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Surveillance Oversight and Disclosure Act (SODA)
 

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HIPAA


Surveillance Oversight and Disclosure Act (SODA)


Privacy Hero of the Month:
SODA overseers

In an era of rapidly accumulating usurpations of privacy by the federal government, the checks and balances of the constitutional system set up by the nation's founders should play an increasingly important role. One group of Congressmen is trying to check up on the new surveillance state by exercising some oversight over the executive powers granted by the PATRIOT Act and other legislation. Their would-be vehicle to do so is called The Surveillance Oversight and Disclosure Act (SODA).

SODA, introduced by Rep. Joseph M. Hoeffel and cosponsored by 20 other legislators, would require the Justice Department to report to Congress in greater detail on the secret warrants issued under the Foreign Intelligence Surveillance Act (FISA) in the previous year. As it stands, Justice need only report how many surveillance orders were issued by the FISA court.

Under SODA, Justice would have to break down the figures and tell legislators and the public how many FISA orders were issued in each of four categories -- electronic surveillance, physical searches, e-mail pen registers [like caller ID], and access to records. The report would also have to specify how many times information from FISA warants were used in court proceedings.
<http://www.hoeffel.house.gov/issues2.cfm?id=6151>

SODA would also require a twice-annual report to Congress' intelligence committees on all requests made for records from public or school libraries. Another report would detail procedures and changes thereto used in the secret FISA court proceedings.

Similar legislation is in play in the US Senate.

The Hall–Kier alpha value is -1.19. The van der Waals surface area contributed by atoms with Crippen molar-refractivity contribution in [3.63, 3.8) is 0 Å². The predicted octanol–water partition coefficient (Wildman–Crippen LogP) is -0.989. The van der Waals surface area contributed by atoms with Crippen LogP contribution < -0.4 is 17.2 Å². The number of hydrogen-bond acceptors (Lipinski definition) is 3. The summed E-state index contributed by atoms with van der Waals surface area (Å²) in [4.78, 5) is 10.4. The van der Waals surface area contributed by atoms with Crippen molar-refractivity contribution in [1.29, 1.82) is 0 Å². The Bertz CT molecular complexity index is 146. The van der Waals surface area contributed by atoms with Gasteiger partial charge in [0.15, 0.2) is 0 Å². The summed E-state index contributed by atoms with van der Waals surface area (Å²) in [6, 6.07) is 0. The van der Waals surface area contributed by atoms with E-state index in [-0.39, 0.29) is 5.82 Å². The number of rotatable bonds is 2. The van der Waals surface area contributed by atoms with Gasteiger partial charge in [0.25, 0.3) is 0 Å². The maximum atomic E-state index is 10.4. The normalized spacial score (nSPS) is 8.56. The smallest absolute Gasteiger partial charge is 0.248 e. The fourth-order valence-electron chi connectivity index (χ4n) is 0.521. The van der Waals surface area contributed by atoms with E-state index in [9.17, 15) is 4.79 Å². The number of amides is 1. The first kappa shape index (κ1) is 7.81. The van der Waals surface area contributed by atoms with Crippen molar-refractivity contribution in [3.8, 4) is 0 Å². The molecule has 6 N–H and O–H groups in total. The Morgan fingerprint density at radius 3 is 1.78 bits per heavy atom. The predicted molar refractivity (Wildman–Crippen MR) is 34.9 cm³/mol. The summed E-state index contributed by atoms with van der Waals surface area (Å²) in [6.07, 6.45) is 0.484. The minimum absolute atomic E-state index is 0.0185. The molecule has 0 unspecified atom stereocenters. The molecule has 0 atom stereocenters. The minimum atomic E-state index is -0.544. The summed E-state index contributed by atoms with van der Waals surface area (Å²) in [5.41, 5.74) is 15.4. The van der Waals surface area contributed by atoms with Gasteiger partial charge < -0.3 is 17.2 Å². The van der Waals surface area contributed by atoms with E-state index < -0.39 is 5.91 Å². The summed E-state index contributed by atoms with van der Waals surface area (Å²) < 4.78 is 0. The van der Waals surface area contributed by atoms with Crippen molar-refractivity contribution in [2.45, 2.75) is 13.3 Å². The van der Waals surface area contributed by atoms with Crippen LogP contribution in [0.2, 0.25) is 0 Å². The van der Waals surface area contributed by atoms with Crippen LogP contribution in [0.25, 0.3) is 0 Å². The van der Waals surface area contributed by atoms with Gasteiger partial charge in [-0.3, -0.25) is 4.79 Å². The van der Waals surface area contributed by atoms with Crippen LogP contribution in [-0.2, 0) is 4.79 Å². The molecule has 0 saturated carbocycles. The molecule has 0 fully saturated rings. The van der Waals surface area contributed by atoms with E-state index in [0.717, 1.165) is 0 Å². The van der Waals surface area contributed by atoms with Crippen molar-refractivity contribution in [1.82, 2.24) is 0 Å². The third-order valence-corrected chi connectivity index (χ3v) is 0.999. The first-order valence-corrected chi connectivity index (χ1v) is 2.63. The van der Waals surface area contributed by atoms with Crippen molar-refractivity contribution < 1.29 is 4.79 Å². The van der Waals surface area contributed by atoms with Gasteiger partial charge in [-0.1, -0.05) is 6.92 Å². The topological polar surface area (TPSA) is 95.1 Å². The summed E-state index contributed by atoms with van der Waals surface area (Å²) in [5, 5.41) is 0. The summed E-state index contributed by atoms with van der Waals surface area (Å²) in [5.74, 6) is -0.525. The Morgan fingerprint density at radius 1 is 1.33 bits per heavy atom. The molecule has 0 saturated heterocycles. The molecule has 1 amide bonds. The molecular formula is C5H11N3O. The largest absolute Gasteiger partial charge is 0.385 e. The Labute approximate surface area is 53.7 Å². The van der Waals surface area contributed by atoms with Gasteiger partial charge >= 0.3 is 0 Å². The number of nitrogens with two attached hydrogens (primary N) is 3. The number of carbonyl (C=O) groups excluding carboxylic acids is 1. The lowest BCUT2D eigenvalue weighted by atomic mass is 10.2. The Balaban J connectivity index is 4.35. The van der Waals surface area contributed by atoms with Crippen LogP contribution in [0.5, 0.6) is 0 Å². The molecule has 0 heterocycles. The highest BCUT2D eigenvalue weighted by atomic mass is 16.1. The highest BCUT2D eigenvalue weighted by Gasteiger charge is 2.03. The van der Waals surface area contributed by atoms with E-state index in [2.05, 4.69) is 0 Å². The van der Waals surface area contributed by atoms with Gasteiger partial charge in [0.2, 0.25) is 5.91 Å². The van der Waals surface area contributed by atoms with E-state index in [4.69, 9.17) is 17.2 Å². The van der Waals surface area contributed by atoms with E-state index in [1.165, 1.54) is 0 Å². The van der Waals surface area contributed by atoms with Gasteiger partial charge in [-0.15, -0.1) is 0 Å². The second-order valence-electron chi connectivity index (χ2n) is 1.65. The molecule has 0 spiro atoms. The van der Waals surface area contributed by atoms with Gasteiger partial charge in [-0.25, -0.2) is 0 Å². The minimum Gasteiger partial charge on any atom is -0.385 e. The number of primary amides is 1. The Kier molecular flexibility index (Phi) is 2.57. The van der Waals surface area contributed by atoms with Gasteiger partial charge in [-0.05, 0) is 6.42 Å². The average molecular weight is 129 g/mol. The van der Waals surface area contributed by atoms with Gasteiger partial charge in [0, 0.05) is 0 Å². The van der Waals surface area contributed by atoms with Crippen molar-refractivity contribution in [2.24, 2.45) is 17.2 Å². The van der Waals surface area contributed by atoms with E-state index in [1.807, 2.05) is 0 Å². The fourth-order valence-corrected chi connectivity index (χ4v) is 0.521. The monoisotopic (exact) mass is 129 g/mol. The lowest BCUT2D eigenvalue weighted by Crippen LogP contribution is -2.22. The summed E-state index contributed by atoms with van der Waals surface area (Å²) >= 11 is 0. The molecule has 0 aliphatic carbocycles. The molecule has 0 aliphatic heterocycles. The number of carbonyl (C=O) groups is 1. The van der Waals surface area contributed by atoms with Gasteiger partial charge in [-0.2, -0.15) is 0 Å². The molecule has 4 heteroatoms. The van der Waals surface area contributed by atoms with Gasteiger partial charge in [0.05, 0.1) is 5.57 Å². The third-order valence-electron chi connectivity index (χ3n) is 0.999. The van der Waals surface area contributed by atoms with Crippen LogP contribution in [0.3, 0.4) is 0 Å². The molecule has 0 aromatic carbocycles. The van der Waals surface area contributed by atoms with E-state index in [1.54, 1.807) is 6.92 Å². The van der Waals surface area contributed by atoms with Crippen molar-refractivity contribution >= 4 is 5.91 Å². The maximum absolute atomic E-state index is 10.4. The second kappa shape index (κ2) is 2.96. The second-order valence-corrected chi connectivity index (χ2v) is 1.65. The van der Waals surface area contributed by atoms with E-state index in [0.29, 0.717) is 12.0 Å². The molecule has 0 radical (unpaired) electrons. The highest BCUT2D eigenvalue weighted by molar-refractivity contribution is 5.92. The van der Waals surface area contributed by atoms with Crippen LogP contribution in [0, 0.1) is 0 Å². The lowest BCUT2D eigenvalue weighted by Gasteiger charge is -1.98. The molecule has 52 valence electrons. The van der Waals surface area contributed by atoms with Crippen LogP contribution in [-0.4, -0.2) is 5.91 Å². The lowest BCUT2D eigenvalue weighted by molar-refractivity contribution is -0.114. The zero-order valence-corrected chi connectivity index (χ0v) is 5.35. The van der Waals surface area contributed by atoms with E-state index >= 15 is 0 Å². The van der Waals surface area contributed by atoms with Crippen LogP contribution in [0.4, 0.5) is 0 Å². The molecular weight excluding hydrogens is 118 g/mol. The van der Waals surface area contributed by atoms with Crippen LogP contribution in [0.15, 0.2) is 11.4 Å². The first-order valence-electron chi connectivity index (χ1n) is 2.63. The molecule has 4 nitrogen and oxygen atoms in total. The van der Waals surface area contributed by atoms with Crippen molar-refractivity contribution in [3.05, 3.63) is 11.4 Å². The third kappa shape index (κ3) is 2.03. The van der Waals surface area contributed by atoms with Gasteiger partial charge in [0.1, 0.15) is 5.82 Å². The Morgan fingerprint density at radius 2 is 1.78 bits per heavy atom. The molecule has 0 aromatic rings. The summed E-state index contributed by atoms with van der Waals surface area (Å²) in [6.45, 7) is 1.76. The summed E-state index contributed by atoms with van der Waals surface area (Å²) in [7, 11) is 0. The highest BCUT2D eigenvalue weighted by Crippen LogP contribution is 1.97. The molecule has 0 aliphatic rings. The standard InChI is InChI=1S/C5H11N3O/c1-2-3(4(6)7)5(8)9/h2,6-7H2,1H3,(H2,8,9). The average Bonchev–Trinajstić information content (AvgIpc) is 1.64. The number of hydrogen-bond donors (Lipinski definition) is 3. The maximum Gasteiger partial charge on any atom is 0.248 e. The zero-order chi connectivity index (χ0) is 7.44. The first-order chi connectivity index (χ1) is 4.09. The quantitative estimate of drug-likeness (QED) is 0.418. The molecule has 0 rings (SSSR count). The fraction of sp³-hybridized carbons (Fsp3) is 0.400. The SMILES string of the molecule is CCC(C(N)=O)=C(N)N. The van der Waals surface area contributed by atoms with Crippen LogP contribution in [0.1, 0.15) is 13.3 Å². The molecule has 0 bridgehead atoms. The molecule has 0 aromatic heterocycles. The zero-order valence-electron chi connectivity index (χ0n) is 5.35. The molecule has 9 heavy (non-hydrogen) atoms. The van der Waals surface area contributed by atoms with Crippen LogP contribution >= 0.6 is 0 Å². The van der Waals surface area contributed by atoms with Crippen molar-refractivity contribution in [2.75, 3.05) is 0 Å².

Attorney General Ashcroft is now calling for a sequel to the PATRIOT Act, which itself expanded use of secret FISA warrants. A draft of such legislation was leaked during the winter (at the time, Ashcroft ham-handedly denied to Congress such a sequel was in the works). Among the many power grabs are a number of new surveillance powers and creation of federal databases (not to mention granting the Executive branch the ability to unilaterally strip Americans of their citizenship).


Americans, including Congress, simply do not have the kind of information to evaluate whether givng the feds such a ridiculous amount of additional surveillance powers is warranted. Vastly increased oversight efforts by Hoeffel, his co-sponsors and others in Congress such as Judiciary Chair James Sensenbrenner are necessary so that lawmakers can first reconsider the sweeping new surveillance granted the feds by PATRIOT I, much less the radical proposals of PATRIOT II. All of those fighting for such considered oversight shoiuld be considered this month's Privacy Hero.

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By James Plummer

The Privacy Villain of the Week and Privacy Hero of the Month are projects of the National Consumer Coalition's Privacy Group. Privacy Villain audio features now available from FCF News on Demand. For more information on the NCC Privacy Group, see www.nccprivacy.org or contact James Plummer at 202-467-5809.